Fine Art Connoisseur may 2021
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Bargue Encore: An Academic Tradition Revived
By Peter Trippi
A black Bargue Encore portfolio with five of the completed plates
For anyone interested in traditional art instruction, 19th-century culture, or even just superb printmaking, 2021 is now a year of historical and educational significance. After decades of research and planning, the Bargue Encore project has launched with the publication of ten exquisite lithographs that replicate ten of the plates in Charles Bargue’s legendary Cours de Dessin, or Drawing Course. The visionaries who have guided this effort to completion are Daniel Graves, director and founder of the Florence Academy of Art in Italy, and Pierre Alloueteau, director and founder of Signus Publishing in southwestern Switzerland.
First, an essential bit of background. The original version of Bargue’s Drawing Course consisted of 197 loose-leaf plates (prints) published in three phases between 1868 and 1871. Each lithographic plate measured approximately 24 x 18 inches, and almost all were made by the Frenchman Charles Bargue, who was born in the mid-1820s and died in 1883. The crediting on the title pages of the course’s first and second parts is significant: translated into English, it reads Drawing Course by Charles Bargue, with the Aid of Jean-Léon Gérôme, Member of the Institute, Professor at the School of Fine Arts of Paris, etc.
When this project was initiated circa 1864–65, Bargue was a relatively unknown middle-aged lithographer working for the hugely successful Parisian dealer and publisher of reproductive prints, Adolphe Goupil (1806–1893). Goupil conceived and published this project in response to growing anxiety in France over the poor quality of draftsmanship found among students of design and the decorative arts, and, to a lesser extent, students of fine art. Goupil’s son-in-law was the renowned academic painter and teacher Jean-Léon Gérôme (1824–1904), who lent his prestigious name to the project.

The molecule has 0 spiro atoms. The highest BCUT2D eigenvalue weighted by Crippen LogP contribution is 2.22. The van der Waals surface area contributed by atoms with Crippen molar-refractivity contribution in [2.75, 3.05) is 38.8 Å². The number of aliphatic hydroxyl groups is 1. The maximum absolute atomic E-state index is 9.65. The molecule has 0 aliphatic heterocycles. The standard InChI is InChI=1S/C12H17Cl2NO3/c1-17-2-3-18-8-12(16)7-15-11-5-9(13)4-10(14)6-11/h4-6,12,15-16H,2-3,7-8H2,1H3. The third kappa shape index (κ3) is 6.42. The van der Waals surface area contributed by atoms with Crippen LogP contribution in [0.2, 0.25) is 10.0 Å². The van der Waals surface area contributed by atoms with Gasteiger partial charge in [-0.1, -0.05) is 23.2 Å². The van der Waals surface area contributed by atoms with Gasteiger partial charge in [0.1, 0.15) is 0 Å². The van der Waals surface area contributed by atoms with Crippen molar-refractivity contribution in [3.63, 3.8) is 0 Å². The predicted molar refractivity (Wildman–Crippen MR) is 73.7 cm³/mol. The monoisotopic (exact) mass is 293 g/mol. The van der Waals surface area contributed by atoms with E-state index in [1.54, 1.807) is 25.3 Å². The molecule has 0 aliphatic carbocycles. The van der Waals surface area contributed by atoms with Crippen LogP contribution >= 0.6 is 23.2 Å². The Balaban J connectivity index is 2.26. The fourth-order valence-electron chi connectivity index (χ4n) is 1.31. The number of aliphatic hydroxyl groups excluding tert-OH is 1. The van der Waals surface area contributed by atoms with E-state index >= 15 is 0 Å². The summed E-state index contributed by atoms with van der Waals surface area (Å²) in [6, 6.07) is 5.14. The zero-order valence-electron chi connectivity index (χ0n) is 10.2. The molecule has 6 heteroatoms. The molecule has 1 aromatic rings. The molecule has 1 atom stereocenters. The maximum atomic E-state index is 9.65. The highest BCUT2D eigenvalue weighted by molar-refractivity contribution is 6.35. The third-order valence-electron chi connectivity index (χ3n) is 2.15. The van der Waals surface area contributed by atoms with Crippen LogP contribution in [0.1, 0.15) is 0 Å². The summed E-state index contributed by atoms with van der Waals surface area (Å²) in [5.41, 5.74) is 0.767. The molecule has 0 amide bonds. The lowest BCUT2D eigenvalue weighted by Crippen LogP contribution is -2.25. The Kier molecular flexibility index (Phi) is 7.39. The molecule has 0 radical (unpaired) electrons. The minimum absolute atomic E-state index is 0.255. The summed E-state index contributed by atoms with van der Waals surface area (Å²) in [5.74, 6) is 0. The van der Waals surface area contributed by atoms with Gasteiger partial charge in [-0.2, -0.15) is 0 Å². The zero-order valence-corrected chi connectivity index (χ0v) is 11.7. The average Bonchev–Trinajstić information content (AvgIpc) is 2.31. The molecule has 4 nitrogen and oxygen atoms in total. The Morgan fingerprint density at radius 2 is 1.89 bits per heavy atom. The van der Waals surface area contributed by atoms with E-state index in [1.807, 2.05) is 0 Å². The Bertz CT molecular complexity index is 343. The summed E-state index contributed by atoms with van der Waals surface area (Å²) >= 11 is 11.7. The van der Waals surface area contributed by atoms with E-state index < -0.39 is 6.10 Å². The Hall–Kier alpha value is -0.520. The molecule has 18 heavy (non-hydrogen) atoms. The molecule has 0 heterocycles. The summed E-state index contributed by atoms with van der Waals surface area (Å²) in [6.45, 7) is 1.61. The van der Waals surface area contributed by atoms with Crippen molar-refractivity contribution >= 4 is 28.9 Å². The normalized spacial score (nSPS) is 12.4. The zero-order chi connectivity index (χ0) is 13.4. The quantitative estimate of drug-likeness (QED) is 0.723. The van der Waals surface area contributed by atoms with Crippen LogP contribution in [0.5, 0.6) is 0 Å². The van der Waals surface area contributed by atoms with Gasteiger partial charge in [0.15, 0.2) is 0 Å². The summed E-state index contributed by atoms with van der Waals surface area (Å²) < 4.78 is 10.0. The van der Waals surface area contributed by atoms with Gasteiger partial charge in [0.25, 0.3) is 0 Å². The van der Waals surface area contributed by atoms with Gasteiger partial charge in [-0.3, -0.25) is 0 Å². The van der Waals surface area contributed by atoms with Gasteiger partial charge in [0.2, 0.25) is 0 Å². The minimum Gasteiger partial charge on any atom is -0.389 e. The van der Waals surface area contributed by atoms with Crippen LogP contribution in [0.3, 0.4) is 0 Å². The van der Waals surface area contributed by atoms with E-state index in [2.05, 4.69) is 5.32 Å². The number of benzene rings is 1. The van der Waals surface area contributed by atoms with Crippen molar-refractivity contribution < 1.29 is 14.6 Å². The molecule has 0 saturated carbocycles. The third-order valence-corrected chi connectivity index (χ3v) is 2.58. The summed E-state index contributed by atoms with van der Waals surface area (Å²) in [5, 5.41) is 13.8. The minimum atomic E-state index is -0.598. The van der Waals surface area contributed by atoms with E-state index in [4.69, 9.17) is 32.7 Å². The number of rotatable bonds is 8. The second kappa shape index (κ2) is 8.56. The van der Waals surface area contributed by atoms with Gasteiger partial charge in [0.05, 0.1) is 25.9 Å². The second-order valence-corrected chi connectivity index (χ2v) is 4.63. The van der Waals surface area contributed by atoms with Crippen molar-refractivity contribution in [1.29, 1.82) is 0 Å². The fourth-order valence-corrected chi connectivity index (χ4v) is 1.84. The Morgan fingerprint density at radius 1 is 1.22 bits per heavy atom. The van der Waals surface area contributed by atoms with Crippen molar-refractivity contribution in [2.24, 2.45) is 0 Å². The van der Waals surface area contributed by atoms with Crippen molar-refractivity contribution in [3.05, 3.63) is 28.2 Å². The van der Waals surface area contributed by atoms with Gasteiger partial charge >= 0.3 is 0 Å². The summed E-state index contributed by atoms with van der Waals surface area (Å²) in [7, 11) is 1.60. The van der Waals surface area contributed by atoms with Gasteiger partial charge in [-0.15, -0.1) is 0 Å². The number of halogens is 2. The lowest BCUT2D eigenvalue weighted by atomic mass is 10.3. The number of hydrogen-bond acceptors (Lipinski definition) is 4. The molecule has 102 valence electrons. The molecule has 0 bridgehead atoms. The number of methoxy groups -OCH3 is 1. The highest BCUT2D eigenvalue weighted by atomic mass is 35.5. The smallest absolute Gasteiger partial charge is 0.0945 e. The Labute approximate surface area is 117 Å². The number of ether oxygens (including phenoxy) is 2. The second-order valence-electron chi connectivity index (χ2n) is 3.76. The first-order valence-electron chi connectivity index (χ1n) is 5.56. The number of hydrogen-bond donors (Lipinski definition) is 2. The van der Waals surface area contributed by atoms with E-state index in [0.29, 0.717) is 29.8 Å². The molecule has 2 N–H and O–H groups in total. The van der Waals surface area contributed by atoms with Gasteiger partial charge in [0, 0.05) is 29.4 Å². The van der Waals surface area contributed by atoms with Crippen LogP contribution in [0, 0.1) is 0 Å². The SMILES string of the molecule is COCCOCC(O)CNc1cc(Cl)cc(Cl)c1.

Drawing manuals were nothing new at that time, but this program was by far the most successful one aimed at training younger artists and designers, thanks largely to Goupil’s worldwide reach through such distribution partners as the New York City gallery M. Knoedler. A century ago, you would just as likely find a portfolio of Bargue plates in the art schools of San Francisco and Cincinnati as in Paris and Glasgow. If your great-grandparents studied art, they surely encountered it.
Bargue’s Drawing Course is a practical introduction to figure drawing that efficiently trains the eyes of its users, who copy its 197 modèles (good examples) in charcoal on paper. These are ordered, more or less, from the easiest to copy to the most difficult, and are divided into three parts. No instructions were provided because it was assumed that atelier masters would already know how to teach with the plates. Published in 1868, the first part contains 70 plates, progressing from parts of the body toward full figures, both male and female. Most of the plates show casts of antique sculpture, though there are also details from sculptures by Michelangelo, Pierre Puget, and other named masters.
It was Gérôme who told Bargue which sculptures to draw. Most of the plates contain two images: a finished drawing of the cast, and an outline of it, formed of points, lines, and angles that help students see the subject in the abstract, and that also make it easier to measure. Bargue offers clues on how to manage the essential forms by building up the outline from points on the principal features, then joining them up with straight lines that are easier to measure than curves. He also relies upon raking light to emphasize the subject’s sculptural quality through a progression from lights to darks.
The second part of the course was published in 1870 and contains 67 plates of drawings by Renaissance and nineteenth-century masters. Again, it was Gérôme who selected the drawings, which include images by Michelangelo, Raphael, Holbein, Flandrin, Bonnat, and Bouguereau, among others.